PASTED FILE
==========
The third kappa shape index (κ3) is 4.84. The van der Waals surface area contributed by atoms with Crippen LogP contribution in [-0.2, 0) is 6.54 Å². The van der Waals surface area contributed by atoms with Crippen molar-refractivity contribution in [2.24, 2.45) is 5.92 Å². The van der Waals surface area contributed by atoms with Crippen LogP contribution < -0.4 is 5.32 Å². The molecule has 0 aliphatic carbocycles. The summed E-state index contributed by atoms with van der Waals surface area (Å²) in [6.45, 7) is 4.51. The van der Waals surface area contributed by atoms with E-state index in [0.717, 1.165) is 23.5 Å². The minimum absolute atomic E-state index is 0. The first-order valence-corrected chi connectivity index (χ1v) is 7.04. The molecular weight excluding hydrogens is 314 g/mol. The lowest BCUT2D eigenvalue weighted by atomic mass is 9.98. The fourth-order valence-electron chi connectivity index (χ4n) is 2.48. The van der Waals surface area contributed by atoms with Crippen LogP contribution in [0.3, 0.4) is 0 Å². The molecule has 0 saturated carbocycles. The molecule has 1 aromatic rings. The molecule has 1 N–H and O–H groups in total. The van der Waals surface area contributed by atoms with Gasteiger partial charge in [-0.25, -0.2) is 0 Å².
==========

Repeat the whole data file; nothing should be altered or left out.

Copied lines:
The third kappa shape index (κ3) is 4.84. The van der Waals surface area contributed by atoms with Crippen LogP contribution in [-0.2, 0) is 6.54 Å². The van der Waals surface area contributed by atoms with Crippen molar-refractivity contribution in [2.24, 2.45) is 5.92 Å². The van der Waals surface area contributed by atoms with Crippen LogP contribution < -0.4 is 5.32 Å². The molecule has 0 aliphatic carbocycles. The summed E-state index contributed by atoms with van der Waals surface area (Å²) in [6.45, 7) is 4.51. The van der Waals surface area contributed by atoms with E-state index in [0.717, 1.165) is 23.5 Å². The minimum absolute atomic E-state index is 0. The first-order valence-corrected chi connectivity index (χ1v) is 7.04. The molecular weight excluding hydrogens is 314 g/mol. The lowest BCUT2D eigenvalue weighted by atomic mass is 9.98. The fourth-order valence-electron chi connectivity index (χ4n) is 2.48. The van der Waals surface area contributed by atoms with Crippen LogP contribution in [0.3, 0.4) is 0 Å². The molecule has 0 saturated carbocycles. The molecule has 1 aromatic rings. The molecule has 1 N–H and O–H groups in total. The van der Waals surface area contributed by atoms with Gasteiger partial charge in [-0.25, -0.2) is 0 Å².